The September issue of Air & Space / Smithsonian, featuring the cover story I desperately wanted to call Warp Corps — because it's about a corps of people whom Star Trek has inspired and influenced, you see — is now on sale at the National Air and Space Museum (both locations, on the National Mall and at the Steven F. Udvar-Hazy Center in Virginia) as well as at Barnes & Noble stores and the digital retailer of your choice. You can read the feature here. Also, I'd love if if you would come buy a copy of the magazine from me for a paltry one-time fee $6.99 at the Museum during its three-day celebration of Star Trek's 50th anniversary. The event kicks off at 7 p.m. on Thursday, Sept. 8 — the evening the Original Series episode "The Man Trap" was first broadcast on NBC.Read More
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In the March 2016 issue of Air & Space / Smithsonian, where I work, I've got a big feature about the Low Density Supersonic Decelerator, which is the two-stage technology NASA's Jet Propulsion Laboratory in Pasadena is working on that will one day allow NASA to deposit heavier objects on the surface of Mars intact. Sounds pretty dry and technical, maybe, but why not show a little confidence in my ability to tell a story? My pal and editor Heather Goss already made me take all the acronyms out, upping the likelihood you'll read this, we both hope.Read More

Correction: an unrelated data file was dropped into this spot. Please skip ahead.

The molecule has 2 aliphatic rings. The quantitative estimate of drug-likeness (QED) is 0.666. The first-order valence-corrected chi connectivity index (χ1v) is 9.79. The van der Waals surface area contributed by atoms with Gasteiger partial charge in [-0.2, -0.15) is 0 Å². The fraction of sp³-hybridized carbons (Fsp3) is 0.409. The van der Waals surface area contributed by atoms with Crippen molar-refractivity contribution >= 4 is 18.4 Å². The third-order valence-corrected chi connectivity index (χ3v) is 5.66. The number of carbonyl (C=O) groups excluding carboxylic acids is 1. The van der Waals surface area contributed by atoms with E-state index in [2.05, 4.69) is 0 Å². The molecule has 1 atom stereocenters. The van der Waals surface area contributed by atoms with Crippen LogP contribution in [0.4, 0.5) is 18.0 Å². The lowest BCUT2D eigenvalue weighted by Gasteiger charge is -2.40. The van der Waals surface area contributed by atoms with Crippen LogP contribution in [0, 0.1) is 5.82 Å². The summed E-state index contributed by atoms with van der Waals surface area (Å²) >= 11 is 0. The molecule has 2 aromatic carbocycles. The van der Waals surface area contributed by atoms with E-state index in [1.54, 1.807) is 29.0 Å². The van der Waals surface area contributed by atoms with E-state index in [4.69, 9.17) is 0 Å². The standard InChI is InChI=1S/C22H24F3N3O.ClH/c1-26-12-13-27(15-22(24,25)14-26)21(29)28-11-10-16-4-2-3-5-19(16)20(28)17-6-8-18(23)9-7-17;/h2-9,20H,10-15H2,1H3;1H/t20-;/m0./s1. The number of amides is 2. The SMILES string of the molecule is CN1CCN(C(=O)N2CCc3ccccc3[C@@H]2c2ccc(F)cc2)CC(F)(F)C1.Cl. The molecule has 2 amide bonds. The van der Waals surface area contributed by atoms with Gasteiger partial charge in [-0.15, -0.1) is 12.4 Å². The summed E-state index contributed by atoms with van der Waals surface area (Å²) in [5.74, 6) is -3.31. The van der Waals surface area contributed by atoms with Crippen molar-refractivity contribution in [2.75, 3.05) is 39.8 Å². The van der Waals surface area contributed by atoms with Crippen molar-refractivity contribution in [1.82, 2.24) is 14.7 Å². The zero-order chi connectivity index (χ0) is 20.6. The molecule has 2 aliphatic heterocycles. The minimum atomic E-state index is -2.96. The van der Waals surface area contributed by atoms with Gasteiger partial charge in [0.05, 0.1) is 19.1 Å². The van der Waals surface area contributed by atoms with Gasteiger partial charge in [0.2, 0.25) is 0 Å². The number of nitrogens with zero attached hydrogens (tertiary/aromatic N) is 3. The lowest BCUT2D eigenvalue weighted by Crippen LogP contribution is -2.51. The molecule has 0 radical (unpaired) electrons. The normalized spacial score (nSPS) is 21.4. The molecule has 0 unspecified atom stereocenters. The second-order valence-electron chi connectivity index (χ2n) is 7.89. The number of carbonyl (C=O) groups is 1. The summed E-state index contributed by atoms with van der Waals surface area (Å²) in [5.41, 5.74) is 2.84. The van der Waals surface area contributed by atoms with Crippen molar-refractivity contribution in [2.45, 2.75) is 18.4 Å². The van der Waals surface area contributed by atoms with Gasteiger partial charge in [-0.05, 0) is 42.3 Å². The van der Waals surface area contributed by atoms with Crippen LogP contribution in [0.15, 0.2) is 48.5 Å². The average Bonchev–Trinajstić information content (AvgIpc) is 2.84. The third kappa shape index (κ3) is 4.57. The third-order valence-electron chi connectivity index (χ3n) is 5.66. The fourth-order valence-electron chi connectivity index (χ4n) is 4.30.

Can of Wormholes, or Accretion Discography: My Interview with Kip Thorne, Interstellar Progenitor and Scientific Adviser
For my day job at Air & Space / Smithsonian, I interviewed Kip Thorne, the theoretical physicist who with his friend the movie producer Lynda Obst, conceived the film Interstellar back in 2006. Thorne remained closely involved with the picture throughout its writing, production, and editing, and has now published a 324-page companion to the film called The Science of "Interstellar" laying out his scientific rationalization for every aspect of its story -- even the Love Tesseract Wormhole.
DUH: Don't read this interview if you intend to see Interstellar but haven't yet.
And if that's your situation, and you live anywhere in the Washington, DC diaspora, make sure to catch the movie in 70mm IMAX at either the National Air & Space Museum downtown or at the Steven F. Udvar-Hazy Center out by Dulles International Airport. I've seen it both this way and in digital IMAX, and the 70mm presentation is more painterly and majestic. It also sounds better, curiously. The muddy sound mix we talked about on Pop Culture Happy Hour last week (based on a digital IMAX screening in Silver Spring, Maryland) was not a problem when I saw the film again at NASM in 70mm.
Infrared Dawn: On the James Webb Space Telescope in the July 2014 issue of Air & Space / Smithsonian
And now for something completely different, and completely intimidating -- at least initially. The current issue of Air & Space magazine has my first-ever astronomy story, about the James Webb Space Telescope, the remarkable $8.8 billion dollar replacement for the aging Hubble Space Telescope.
As JWST orbits the Earth from a million miles away, its six-meter mirror of gold-coated beryllium will collect light that's fainter, farther away, and billions of years older than we've ever been able to see, showing us some of the earliest objects that formed in the universe after the Big Bang. As with most of NASA's flagship projects, JWST has taken longer and cost far more than NASA had said and Congress had hoped. It's now set for launch in October 2018.Read More